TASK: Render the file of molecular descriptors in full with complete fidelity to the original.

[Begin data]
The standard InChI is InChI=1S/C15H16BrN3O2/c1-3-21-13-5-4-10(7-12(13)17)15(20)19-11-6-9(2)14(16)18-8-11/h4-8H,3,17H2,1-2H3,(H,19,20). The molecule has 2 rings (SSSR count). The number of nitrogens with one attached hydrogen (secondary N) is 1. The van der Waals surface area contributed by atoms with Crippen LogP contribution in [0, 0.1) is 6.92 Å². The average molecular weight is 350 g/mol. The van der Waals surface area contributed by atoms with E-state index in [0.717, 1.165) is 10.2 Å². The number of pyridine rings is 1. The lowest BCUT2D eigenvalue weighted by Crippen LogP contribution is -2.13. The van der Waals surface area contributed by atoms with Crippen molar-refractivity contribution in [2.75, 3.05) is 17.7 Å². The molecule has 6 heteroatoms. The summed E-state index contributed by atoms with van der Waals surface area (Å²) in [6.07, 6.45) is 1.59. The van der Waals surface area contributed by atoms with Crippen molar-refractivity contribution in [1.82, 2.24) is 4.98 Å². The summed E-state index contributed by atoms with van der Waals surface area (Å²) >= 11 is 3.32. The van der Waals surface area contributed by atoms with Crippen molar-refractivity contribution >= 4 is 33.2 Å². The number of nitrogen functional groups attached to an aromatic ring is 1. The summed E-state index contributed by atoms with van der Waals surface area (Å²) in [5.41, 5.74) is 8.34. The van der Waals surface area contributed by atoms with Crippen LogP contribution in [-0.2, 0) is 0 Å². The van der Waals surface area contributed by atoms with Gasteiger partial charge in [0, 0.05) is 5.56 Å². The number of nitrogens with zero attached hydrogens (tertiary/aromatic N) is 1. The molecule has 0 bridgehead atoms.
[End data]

The standard InChI is InChI=1S/C15H16BrN3O2/c1-3-21-13-5-4-10(7-12(13)17)15(20)19-11-6-9(2)14(16)18-8-11/h4-8H,3,17H2,1-2H3,(H,19,20). The molecule has 2 rings (SSSR count). The number of nitrogens with one attached hydrogen (secondary N) is 1. The van der Waals surface area contributed by atoms with Crippen LogP contribution in [0, 0.1) is 6.92 Å². The average molecular weight is 350 g/mol. The van der Waals surface area contributed by atoms with E-state index in [0.717, 1.165) is 10.2 Å². The number of pyridine rings is 1. The lowest BCUT2D eigenvalue weighted by Crippen LogP contribution is -2.13. The van der Waals surface area contributed by atoms with Crippen molar-refractivity contribution in [2.75, 3.05) is 17.7 Å². The molecule has 6 heteroatoms. The summed E-state index contributed by atoms with van der Waals surface area (Å²) in [6.07, 6.45) is 1.59. The van der Waals surface area contributed by atoms with Crippen molar-refractivity contribution in [1.82, 2.24) is 4.98 Å². The summed E-state index contributed by atoms with van der Waals surface area (Å²) >= 11 is 3.32. The van der Waals surface area contributed by atoms with Crippen molar-refractivity contribution >= 4 is 33.2 Å². The number of nitrogen functional groups attached to an aromatic ring is 1. The summed E-state index contributed by atoms with van der Waals surface area (Å²) in [5.41, 5.74) is 8.34. The van der Waals surface area contributed by atoms with Crippen LogP contribution in [-0.2, 0) is 0 Å². The van der Waals surface area contributed by atoms with Gasteiger partial charge in [0, 0.05) is 5.56 Å². The number of nitrogens with zero attached hydrogens (tertiary/aromatic N) is 1. The molecule has 0 bridgehead atoms.